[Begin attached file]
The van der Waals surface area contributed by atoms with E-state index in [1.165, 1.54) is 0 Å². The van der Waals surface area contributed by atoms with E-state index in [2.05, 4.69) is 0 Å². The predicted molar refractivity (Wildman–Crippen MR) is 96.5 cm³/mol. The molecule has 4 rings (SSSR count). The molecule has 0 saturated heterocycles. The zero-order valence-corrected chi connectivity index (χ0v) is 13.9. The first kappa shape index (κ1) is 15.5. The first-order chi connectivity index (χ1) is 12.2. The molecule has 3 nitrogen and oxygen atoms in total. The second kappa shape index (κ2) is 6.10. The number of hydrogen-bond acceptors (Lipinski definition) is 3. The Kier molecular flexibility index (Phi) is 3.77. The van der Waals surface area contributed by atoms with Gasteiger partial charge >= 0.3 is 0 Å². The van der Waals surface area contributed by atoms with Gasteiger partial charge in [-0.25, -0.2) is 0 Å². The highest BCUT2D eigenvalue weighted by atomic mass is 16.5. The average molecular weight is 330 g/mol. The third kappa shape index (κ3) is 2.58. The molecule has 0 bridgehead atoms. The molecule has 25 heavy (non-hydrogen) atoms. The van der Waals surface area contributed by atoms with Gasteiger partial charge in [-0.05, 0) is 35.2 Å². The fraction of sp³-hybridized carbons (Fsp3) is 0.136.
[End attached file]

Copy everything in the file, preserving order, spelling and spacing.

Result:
The van der Waals surface area contributed by atoms with E-state index in [1.165, 1.54) is 0 Å². The van der Waals surface area contributed by atoms with E-state index in [2.05, 4.69) is 0 Å². The predicted molar refractivity (Wildman–Crippen MR) is 96.5 cm³/mol. The molecule has 4 rings (SSSR count). The molecule has 0 saturated heterocycles. The zero-order valence-corrected chi connectivity index (χ0v) is 13.9. The first kappa shape index (κ1) is 15.5. The first-order chi connectivity index (χ1) is 12.2. The molecule has 3 nitrogen and oxygen atoms in total. The second kappa shape index (κ2) is 6.10. The number of hydrogen-bond acceptors (Lipinski definition) is 3. The Kier molecular flexibility index (Phi) is 3.77. The van der Waals surface area contributed by atoms with Gasteiger partial charge >= 0.3 is 0 Å². The van der Waals surface area contributed by atoms with Gasteiger partial charge in [-0.25, -0.2) is 0 Å². The highest BCUT2D eigenvalue weighted by atomic mass is 16.5. The average molecular weight is 330 g/mol. The third kappa shape index (κ3) is 2.58. The molecule has 0 bridgehead atoms. The molecule has 25 heavy (non-hydrogen) atoms. The van der Waals surface area contributed by atoms with Gasteiger partial charge in [-0.05, 0) is 35.2 Å². The fraction of sp³-hybridized carbons (Fsp3) is 0.136.